Objective The paper investigates the effects of phone use (talking, texting, and listening to music) on the street-crossing behaviours of pedestrians and their inattentional blindness in Taiwan.
Background Recent handsets with touchscreens, as well as more advanced features including multimedia, and mobile applications (apps), exacerbate problems relating to cognitive distraction and reduced situation awareness.
Method A controlled field study using video cameras was conducted for observing pedestrians crossing behaviours (e.g., crossing time, sudden stops, looking both ways before crossing, disobeying traffic signals). Pedestrians were classified into two groups: experimental group (talking, texting, listening to music) and control group (no phone use). Pedestrians’ inattentional blindness was examined by evaluating whether they saw an unusual object (i.e., a clown) nearby.
Results The results indicate that the proportions of unsafe crossing behaviours (e.g., sudden stops, disobeying traffic signals, not looking both ways before crossing) were higher among distracted individuals and more pronounced among those using instant-messaging apps. These instant-message app users were the least likely to see the clown, and music listeners were the least likely to hear the horn that the clown was honking. Contributing factors to unsafe behaviours include being a student, having a phone screen of 5 in. or larger, and having un-limited 3G Internet access.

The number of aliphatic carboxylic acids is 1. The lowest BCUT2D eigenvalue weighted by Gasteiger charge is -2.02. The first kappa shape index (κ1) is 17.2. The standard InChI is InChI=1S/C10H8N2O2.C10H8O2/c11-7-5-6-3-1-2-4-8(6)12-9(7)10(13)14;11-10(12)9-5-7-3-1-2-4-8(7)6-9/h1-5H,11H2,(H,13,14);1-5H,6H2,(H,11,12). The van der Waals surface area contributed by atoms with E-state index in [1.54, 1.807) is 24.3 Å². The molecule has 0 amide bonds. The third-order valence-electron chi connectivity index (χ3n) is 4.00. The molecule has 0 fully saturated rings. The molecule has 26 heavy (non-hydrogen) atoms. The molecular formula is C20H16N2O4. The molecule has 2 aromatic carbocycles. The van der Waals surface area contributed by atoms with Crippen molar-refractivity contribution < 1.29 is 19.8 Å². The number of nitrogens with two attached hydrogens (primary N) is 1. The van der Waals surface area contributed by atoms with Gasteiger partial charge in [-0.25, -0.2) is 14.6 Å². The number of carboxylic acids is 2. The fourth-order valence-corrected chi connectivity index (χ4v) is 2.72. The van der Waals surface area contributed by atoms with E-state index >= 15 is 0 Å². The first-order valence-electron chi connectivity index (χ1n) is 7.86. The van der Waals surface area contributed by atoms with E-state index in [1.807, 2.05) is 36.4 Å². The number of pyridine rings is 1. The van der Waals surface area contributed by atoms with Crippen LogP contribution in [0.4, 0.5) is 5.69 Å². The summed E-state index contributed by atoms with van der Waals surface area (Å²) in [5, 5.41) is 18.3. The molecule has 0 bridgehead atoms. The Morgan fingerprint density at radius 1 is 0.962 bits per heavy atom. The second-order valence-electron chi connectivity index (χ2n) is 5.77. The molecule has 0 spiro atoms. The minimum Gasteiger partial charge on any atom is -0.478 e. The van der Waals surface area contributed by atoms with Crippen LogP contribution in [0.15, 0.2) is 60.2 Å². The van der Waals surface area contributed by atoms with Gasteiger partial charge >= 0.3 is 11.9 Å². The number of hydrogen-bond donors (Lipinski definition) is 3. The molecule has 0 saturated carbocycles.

Conclusions Texting message via apps was the leading factor on unsafe crossing behaviours of pedestrians and their inattentional blindness.
- Unsafe crossing behaviour
- Phone use
- Texting and walking
- Pedestrian safety
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